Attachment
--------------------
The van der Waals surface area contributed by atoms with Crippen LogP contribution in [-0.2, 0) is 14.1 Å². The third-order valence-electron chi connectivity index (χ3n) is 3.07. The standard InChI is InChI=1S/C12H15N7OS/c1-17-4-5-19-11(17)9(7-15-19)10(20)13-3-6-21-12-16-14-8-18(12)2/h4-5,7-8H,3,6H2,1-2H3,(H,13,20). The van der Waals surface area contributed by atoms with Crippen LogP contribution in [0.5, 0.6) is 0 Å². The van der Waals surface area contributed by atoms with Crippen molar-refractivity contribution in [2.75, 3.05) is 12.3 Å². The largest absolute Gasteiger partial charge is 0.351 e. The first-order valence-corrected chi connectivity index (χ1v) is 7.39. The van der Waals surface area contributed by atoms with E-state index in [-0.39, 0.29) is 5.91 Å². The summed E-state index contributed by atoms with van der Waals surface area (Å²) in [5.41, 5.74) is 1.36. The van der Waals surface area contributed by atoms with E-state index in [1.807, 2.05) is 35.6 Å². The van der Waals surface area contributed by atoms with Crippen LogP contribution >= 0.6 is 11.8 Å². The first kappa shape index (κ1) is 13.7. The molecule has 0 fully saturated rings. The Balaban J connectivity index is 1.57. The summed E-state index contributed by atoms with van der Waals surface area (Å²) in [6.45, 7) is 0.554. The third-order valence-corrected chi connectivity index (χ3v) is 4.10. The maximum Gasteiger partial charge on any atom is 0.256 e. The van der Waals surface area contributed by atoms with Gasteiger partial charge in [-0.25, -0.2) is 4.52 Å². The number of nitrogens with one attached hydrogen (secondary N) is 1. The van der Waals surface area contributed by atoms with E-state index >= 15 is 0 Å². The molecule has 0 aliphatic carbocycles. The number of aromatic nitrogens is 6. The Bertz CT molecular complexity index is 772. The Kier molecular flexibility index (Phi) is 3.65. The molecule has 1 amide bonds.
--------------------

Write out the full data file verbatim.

The van der Waals surface area contributed by atoms with Crippen LogP contribution in [-0.2, 0) is 14.1 Å². The third-order valence-electron chi connectivity index (χ3n) is 3.07. The standard InChI is InChI=1S/C12H15N7OS/c1-17-4-5-19-11(17)9(7-15-19)10(20)13-3-6-21-12-16-14-8-18(12)2/h4-5,7-8H,3,6H2,1-2H3,(H,13,20). The van der Waals surface area contributed by atoms with Crippen LogP contribution in [0.5, 0.6) is 0 Å². The van der Waals surface area contributed by atoms with Crippen molar-refractivity contribution in [2.75, 3.05) is 12.3 Å². The largest absolute Gasteiger partial charge is 0.351 e. The first-order valence-corrected chi connectivity index (χ1v) is 7.39. The van der Waals surface area contributed by atoms with E-state index in [-0.39, 0.29) is 5.91 Å². The summed E-state index contributed by atoms with van der Waals surface area (Å²) in [5.41, 5.74) is 1.36. The van der Waals surface area contributed by atoms with E-state index in [1.807, 2.05) is 35.6 Å². The van der Waals surface area contributed by atoms with Crippen LogP contribution >= 0.6 is 11.8 Å². The first kappa shape index (κ1) is 13.7. The molecule has 0 fully saturated rings. The Balaban J connectivity index is 1.57. The summed E-state index contributed by atoms with van der Waals surface area (Å²) in [6.45, 7) is 0.554. The third-order valence-corrected chi connectivity index (χ3v) is 4.10. The maximum Gasteiger partial charge on any atom is 0.256 e. The van der Waals surface area contributed by atoms with Gasteiger partial charge in [-0.25, -0.2) is 4.52 Å². The number of nitrogens with one attached hydrogen (secondary N) is 1. The van der Waals surface area contributed by atoms with E-state index >= 15 is 0 Å². The molecule has 0 aliphatic carbocycles. The number of aromatic nitrogens is 6. The Bertz CT molecular complexity index is 772. The Kier molecular flexibility index (Phi) is 3.65. The molecule has 1 amide bonds.